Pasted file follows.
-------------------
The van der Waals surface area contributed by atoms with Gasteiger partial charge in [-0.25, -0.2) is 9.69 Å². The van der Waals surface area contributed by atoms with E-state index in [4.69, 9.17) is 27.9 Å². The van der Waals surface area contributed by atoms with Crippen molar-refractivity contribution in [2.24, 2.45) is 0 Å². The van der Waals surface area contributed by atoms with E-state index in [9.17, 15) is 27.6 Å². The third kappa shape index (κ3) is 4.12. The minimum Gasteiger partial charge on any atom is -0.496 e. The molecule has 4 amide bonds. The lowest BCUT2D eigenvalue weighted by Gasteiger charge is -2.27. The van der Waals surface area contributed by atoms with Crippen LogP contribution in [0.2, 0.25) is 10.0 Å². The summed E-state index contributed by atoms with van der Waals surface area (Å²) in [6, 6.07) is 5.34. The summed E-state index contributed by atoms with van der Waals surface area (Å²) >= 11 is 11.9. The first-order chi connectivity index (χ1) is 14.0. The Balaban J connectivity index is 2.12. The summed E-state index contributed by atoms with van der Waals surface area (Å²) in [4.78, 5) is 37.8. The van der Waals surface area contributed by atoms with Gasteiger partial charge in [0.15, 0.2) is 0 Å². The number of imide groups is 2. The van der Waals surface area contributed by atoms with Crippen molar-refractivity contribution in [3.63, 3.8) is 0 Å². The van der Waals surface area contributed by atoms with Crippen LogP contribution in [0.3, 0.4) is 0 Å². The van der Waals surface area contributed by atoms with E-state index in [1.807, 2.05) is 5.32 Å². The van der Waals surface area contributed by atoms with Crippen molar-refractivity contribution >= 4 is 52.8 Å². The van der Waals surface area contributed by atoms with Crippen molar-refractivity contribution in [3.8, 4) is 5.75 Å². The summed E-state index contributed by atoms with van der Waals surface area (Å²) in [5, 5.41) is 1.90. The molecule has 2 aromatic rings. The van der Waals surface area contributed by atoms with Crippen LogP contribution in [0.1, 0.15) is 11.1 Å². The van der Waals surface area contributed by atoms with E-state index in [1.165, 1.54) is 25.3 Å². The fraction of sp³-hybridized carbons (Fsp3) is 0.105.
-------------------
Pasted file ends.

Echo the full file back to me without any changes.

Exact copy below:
The van der Waals surface area contributed by atoms with Gasteiger partial charge in [-0.25, -0.2) is 9.69 Å². The van der Waals surface area contributed by atoms with E-state index in [4.69, 9.17) is 27.9 Å². The van der Waals surface area contributed by atoms with Crippen molar-refractivity contribution in [2.24, 2.45) is 0 Å². The van der Waals surface area contributed by atoms with E-state index in [9.17, 15) is 27.6 Å². The third kappa shape index (κ3) is 4.12. The minimum Gasteiger partial charge on any atom is -0.496 e. The molecule has 4 amide bonds. The lowest BCUT2D eigenvalue weighted by Gasteiger charge is -2.27. The van der Waals surface area contributed by atoms with Crippen LogP contribution in [0.2, 0.25) is 10.0 Å². The summed E-state index contributed by atoms with van der Waals surface area (Å²) in [6, 6.07) is 5.34. The summed E-state index contributed by atoms with van der Waals surface area (Å²) >= 11 is 11.9. The first-order chi connectivity index (χ1) is 14.0. The Balaban J connectivity index is 2.12. The summed E-state index contributed by atoms with van der Waals surface area (Å²) in [4.78, 5) is 37.8. The van der Waals surface area contributed by atoms with Gasteiger partial charge in [0.15, 0.2) is 0 Å². The number of imide groups is 2. The van der Waals surface area contributed by atoms with Crippen molar-refractivity contribution in [3.63, 3.8) is 0 Å². The van der Waals surface area contributed by atoms with Crippen LogP contribution in [0.3, 0.4) is 0 Å². The van der Waals surface area contributed by atoms with E-state index in [1.807, 2.05) is 5.32 Å². The van der Waals surface area contributed by atoms with Crippen molar-refractivity contribution >= 4 is 52.8 Å². The van der Waals surface area contributed by atoms with Crippen molar-refractivity contribution in [3.8, 4) is 5.75 Å². The summed E-state index contributed by atoms with van der Waals surface area (Å²) in [5, 5.41) is 1.90. The molecule has 2 aromatic rings. The van der Waals surface area contributed by atoms with Crippen LogP contribution in [0.1, 0.15) is 11.1 Å². The van der Waals surface area contributed by atoms with E-state index in [1.165, 1.54) is 25.3 Å². The fraction of sp³-hybridized carbons (Fsp3) is 0.105.